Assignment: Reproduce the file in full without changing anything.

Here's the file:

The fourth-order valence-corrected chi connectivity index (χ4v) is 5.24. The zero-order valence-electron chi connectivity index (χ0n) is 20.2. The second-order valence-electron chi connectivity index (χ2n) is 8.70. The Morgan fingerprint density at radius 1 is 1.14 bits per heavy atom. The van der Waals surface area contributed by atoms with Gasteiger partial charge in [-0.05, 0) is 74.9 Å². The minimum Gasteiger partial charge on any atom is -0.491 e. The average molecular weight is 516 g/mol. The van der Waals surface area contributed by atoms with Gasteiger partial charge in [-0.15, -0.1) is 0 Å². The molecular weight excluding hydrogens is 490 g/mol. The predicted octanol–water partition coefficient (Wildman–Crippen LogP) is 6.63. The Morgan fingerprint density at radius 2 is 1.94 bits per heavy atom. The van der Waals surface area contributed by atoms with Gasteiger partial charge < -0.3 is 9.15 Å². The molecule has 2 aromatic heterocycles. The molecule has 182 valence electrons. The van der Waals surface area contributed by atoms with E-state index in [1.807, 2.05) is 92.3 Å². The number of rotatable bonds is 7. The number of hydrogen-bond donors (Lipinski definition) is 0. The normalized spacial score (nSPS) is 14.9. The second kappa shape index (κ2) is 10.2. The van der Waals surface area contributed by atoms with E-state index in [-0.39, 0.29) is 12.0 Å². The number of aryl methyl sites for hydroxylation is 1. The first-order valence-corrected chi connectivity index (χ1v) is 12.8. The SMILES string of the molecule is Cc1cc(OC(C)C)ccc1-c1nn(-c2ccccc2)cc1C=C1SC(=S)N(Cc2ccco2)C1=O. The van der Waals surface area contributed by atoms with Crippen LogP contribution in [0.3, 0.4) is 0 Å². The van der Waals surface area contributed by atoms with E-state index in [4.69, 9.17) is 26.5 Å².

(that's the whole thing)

The fourth-order valence-corrected chi connectivity index (χ4v) is 5.24. The zero-order valence-electron chi connectivity index (χ0n) is 20.2. The second-order valence-electron chi connectivity index (χ2n) is 8.70. The Morgan fingerprint density at radius 1 is 1.14 bits per heavy atom. The van der Waals surface area contributed by atoms with Gasteiger partial charge in [-0.05, 0) is 74.9 Å². The minimum Gasteiger partial charge on any atom is -0.491 e. The average molecular weight is 516 g/mol. The van der Waals surface area contributed by atoms with Gasteiger partial charge in [-0.15, -0.1) is 0 Å². The molecular weight excluding hydrogens is 490 g/mol. The predicted octanol–water partition coefficient (Wildman–Crippen LogP) is 6.63. The Morgan fingerprint density at radius 2 is 1.94 bits per heavy atom. The van der Waals surface area contributed by atoms with Gasteiger partial charge < -0.3 is 9.15 Å². The molecule has 2 aromatic heterocycles. The molecule has 182 valence electrons. The van der Waals surface area contributed by atoms with E-state index in [1.807, 2.05) is 92.3 Å². The number of rotatable bonds is 7. The number of hydrogen-bond donors (Lipinski definition) is 0. The normalized spacial score (nSPS) is 14.9. The second kappa shape index (κ2) is 10.2. The van der Waals surface area contributed by atoms with E-state index in [-0.39, 0.29) is 12.0 Å². The number of aryl methyl sites for hydroxylation is 1. The first-order valence-corrected chi connectivity index (χ1v) is 12.8. The SMILES string of the molecule is Cc1cc(OC(C)C)ccc1-c1nn(-c2ccccc2)cc1C=C1SC(=S)N(Cc2ccco2)C1=O. The van der Waals surface area contributed by atoms with Crippen LogP contribution in [0.3, 0.4) is 0 Å². The van der Waals surface area contributed by atoms with E-state index in [4.69, 9.17) is 26.5 Å².